Contempt of Court: Scandalising the Court - A Consultation Paper
Consultation Paper 207
- Law Commission
- TSO (The Stationery Office)
'Contempt of Court: Scandalising the Court - A Consultation Paper (Consultation Paper 207)' forms part of a wider project by the the Law Commission on contempt. Work on this aspect of contempt has been brought forward to tie in with the Government's consideration of the possible abolition of the offence under the Crime and Courts Bill.
Scandalising the court has been defined as 'any act done or writing published calculated to bring a Court or a judge of the Court into contempt, or to lower his authority'. There has not been a successful prosecution for scandalising the court in England and Wales since 1931, although it has been used more recently in other common law jurisdictions.
A well-publicised case in spring 2012 highlighted the historic common law offence of scandalising the court. This offence covers conduct likely to undermine the administration of justice or public confidence in the administration of justice, where the conduct does not impinge on particular proceedings.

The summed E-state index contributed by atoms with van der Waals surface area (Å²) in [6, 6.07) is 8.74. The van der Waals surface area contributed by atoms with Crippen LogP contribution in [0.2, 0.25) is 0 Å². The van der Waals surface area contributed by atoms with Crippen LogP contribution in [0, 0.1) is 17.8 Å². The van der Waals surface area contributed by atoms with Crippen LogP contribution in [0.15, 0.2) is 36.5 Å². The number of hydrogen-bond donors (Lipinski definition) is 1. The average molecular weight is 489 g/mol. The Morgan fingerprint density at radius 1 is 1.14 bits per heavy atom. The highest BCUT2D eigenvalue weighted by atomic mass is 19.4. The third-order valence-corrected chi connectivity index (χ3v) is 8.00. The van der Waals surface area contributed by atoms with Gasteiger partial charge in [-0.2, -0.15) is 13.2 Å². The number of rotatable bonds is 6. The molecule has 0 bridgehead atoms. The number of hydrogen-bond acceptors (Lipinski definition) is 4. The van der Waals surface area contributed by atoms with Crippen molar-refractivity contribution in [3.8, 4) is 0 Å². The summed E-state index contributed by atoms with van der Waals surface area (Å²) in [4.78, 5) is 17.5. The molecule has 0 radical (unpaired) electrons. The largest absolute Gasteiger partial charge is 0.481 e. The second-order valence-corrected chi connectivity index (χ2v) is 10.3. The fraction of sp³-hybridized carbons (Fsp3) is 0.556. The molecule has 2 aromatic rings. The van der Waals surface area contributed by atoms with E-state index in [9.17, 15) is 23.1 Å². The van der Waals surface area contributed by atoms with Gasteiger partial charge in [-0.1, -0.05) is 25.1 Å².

The controversy surrounding this offence relates to:
the lack of clarity about both the conduct element and the mental element;
the lack of clarity about the defences available;
the justification for retaining such an offence in a well-established democracy; and
the compatibility of the offence with freedom of speech and the European Convention on Human Rights.
The consultation considers whether the current offence of scandalising the court should be abolished or, in the alternative, whether it should be retained but modified, and if so, how.
|Format||Paperback||Published||10 Aug 2012|
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